Lord Rivers of Stratfield Saye sold the castle to the Marquis of Buckingham, who became Duke of Buckingham and Chandos.
Katherine Parr’s coffin, having been opened and plundered on several more occasions, was removed from its open grave to the stone vault of the Chandos family.
John and William Dent, wealthy glovemakers from Worcester, bought the castle from the Duke of Buckingham and Chandos, having already purchased the rest of the estate from Lord Rivers in 1830.
With their architect, Harvey Eginton of Worcester, the Dents had completed the restoration of the Elizabethan ranges of the outer courtyard. A large part of the building was then habitable.
The Strawberry Hill Sale, at which the Dents acquired some of the valuable Tudor treasures, are used to furnish Sudeley Castle today.
The Victorian architect George Gilbert Scott, employed to restore the Sudeley Chapel, completed and re-dedicated in 1863, also built the Stable block.
Sudeley Castle was inherited by the Dent’s nephew John Coucher Dent, who had married Emma Brocklehurst, daughter of John Brocklehurst, one of Macclesfield’s first MPs and head of the family’s successful silk milling business.
Almshouses and a School in Winchcombe, designed by George Gilbert Scott, were built with legacies from the Dent family.
Emma Dent’s book, ‘Annals of Winchcombe and Sudeley’, was published by John Murray.
Following her husband’s death in 1885, Emma Dent, an intelligent and industrious Victorian lady, dedicated herself to the improvement and continuing welfare of the Sudeley Castle estate and neighbouring Winchcombe.
To celebrate Queen Victoria’s Golden Jubilee, Emma Dent provided Winchcombe with the town’s first piped water supply.
Emma Dent completed the building works at Sudeley Castle, which included the North and West Lodges, the Jubilee addition to the Western range, the North Tower and the new main entrance from Winchcombe. These were carried out with J Drayton Wyatt, George Gilbert Scott’s assistant.
Emma Dent died and the castle was inherited by her nephew Harry Dent-Brocklehurst to whom her husband had bequeathed it when he died in 1885. The Dent-Brocklehursts have held Sudeley Castle in unbroken succession since that time.
World War 1
Harry’s son, John Henry (Jack) Dent-Brocklehurst, a Captain in the Coldstream Guards was twice wounded in France, then transferred to the Sudan where he served in the Egyptian Army until 1920. His sister, Marjorie, died while en-route to visit her husband, Viscount Quenington in Cairo in 1916 who was killed in battle a month later.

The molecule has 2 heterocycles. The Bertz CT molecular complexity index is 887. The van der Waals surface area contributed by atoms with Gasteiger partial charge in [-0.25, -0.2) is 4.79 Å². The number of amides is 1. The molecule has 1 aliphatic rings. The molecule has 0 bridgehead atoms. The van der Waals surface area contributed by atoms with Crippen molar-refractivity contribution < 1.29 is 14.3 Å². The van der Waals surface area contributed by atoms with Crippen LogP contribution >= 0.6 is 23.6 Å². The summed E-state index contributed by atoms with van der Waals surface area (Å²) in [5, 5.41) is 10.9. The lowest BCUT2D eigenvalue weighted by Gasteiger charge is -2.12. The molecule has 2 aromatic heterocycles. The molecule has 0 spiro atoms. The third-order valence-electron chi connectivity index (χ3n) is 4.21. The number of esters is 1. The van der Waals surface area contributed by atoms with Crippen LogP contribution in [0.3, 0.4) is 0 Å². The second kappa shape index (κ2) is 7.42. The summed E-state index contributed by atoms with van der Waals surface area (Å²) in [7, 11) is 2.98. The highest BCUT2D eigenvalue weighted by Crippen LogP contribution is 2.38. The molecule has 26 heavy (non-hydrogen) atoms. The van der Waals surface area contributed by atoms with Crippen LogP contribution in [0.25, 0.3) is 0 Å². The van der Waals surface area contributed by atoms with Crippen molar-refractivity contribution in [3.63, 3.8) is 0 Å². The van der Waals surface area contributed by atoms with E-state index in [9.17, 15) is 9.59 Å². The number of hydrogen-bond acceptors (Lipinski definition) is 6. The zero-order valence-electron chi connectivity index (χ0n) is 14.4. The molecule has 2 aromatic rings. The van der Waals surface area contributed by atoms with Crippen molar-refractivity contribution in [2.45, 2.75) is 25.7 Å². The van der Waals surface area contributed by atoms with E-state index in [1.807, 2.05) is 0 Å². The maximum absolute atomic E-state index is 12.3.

Jack, now Major Dent-Brocklehurst, took over Sudeley Castle from his father Harry, who died in 1932. Crippling death duties forced the sale of much of the land on which its upkeep depended and the original 12,000 acre estate is now only a tenth of its original size.
New restoration and improvements on the Eastern range were designed and carried out by the architect Walter H Godfrey.
World War 2
Sudeley grounds became a Prisoner of War camp for Italians and Germans who worked on the land. The castle itself became a ‘safe house’ where much of the Tate Gallery’s picture collection was protected from the London Blitz.
Mark Dent-Brocklehurst inherited Sudeley Castle on the death of his father but his mother Mrs Mary Dent-Brocklehurst continued to live in the castle until 1969. About this time she inherited and brought to Sudeley the internationally renowned Walter Morrison fine picture collection – a collection of Dutch and English Old Master paintings built up by James Morrison (1790-1857) the great-great-great grandfather of the present owners.
Mark and his American-born wife Elizabeth succeeded his mother as owners of Sudeley Castle and decided to open the castle to the public. It took two years and a huge upheaval to adapt Sudeley Castle from a family home to a tourist attraction.
Mark Dent-Brocklehurst died and once again Sudeley Castle was beset by more death duties and massive debts. His widow took on sole responsibility for the castle and began a 20th Century renaissance of the property.
Elizabeth Dent-Brocklehurst married Lord Ashcombe, becoming Lady Ashcombe, and in the early 1980s they carried out a further major refurbishment, in an attempt to strike a balance between a visitor attraction and what remains primarily a family home.
Lady Ashcombe and her children, Henry and Mollie Dent-Brocklehurst, have now taken over the management of this important visitor attraction.
Explore one of the best Tudor castles in England
Tudor enthusiasts can find out more about Sudeley’s fascinating past in the castle’s newly refurbished exhibitions. The ‘Six Wives Exhibition’ is housed in the 15th century West Wing and houses replica Tudor costumes from Dr David Starkey’s TV series ‘The Six Wives of Henry VIII’, alongside information about the era.
The exhibition also showcases rare copies of original books written by Katherine Parr, the first queen to have her own work published. These, together with items taken from her tomb, help to illustrate Dr David Starkey’s film ‘The Life and Loves of Katherine Parr, Queen of England and Mistress of Sudeley’, which is shown alongside the exhibition.